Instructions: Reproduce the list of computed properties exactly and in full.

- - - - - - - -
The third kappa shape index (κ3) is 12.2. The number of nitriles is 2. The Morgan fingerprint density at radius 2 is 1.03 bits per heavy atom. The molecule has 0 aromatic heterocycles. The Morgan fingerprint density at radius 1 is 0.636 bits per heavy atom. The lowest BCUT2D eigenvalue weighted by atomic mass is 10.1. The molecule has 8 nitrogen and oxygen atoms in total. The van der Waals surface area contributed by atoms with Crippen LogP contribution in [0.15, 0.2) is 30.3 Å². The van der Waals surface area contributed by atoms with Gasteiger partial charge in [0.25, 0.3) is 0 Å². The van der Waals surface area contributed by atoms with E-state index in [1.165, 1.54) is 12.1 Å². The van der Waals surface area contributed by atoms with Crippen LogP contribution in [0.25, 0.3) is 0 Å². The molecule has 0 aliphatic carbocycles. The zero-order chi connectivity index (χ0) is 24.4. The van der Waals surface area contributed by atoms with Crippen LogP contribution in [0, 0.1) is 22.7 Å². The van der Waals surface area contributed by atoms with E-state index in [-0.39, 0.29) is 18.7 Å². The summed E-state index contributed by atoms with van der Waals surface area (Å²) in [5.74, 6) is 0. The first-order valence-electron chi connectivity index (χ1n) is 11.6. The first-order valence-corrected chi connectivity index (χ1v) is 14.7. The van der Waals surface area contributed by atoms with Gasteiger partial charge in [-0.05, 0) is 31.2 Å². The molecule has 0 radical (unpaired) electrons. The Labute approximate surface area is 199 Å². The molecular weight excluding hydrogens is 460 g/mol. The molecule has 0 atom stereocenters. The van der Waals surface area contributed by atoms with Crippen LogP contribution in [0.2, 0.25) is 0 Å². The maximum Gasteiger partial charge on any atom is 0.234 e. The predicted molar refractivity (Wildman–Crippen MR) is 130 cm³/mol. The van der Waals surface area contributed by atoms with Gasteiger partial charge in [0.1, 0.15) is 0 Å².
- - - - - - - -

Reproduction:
The third kappa shape index (κ3) is 12.2. The number of nitriles is 2. The Morgan fingerprint density at radius 2 is 1.03 bits per heavy atom. The molecule has 0 aromatic heterocycles. The Morgan fingerprint density at radius 1 is 0.636 bits per heavy atom. The lowest BCUT2D eigenvalue weighted by atomic mass is 10.1. The molecule has 8 nitrogen and oxygen atoms in total. The van der Waals surface area contributed by atoms with Crippen LogP contribution in [0.15, 0.2) is 30.3 Å². The van der Waals surface area contributed by atoms with Gasteiger partial charge in [0.25, 0.3) is 0 Å². The van der Waals surface area contributed by atoms with E-state index in [1.165, 1.54) is 12.1 Å². The van der Waals surface area contributed by atoms with Crippen LogP contribution in [0.25, 0.3) is 0 Å². The molecule has 0 aliphatic carbocycles. The zero-order chi connectivity index (χ0) is 24.4. The van der Waals surface area contributed by atoms with Crippen LogP contribution in [0, 0.1) is 22.7 Å². The van der Waals surface area contributed by atoms with E-state index in [-0.39, 0.29) is 18.7 Å². The summed E-state index contributed by atoms with van der Waals surface area (Å²) in [5.74, 6) is 0. The first-order valence-electron chi connectivity index (χ1n) is 11.6. The first-order valence-corrected chi connectivity index (χ1v) is 14.7. The van der Waals surface area contributed by atoms with Gasteiger partial charge in [-0.05, 0) is 31.2 Å². The molecule has 0 radical (unpaired) electrons. The Labute approximate surface area is 199 Å². The molecular weight excluding hydrogens is 460 g/mol. The molecule has 0 atom stereocenters. The van der Waals surface area contributed by atoms with Crippen LogP contribution in [0.2, 0.25) is 0 Å². The maximum Gasteiger partial charge on any atom is 0.234 e. The predicted molar refractivity (Wildman–Crippen MR) is 130 cm³/mol. The van der Waals surface area contributed by atoms with Gasteiger partial charge in [0.1, 0.15) is 0 Å².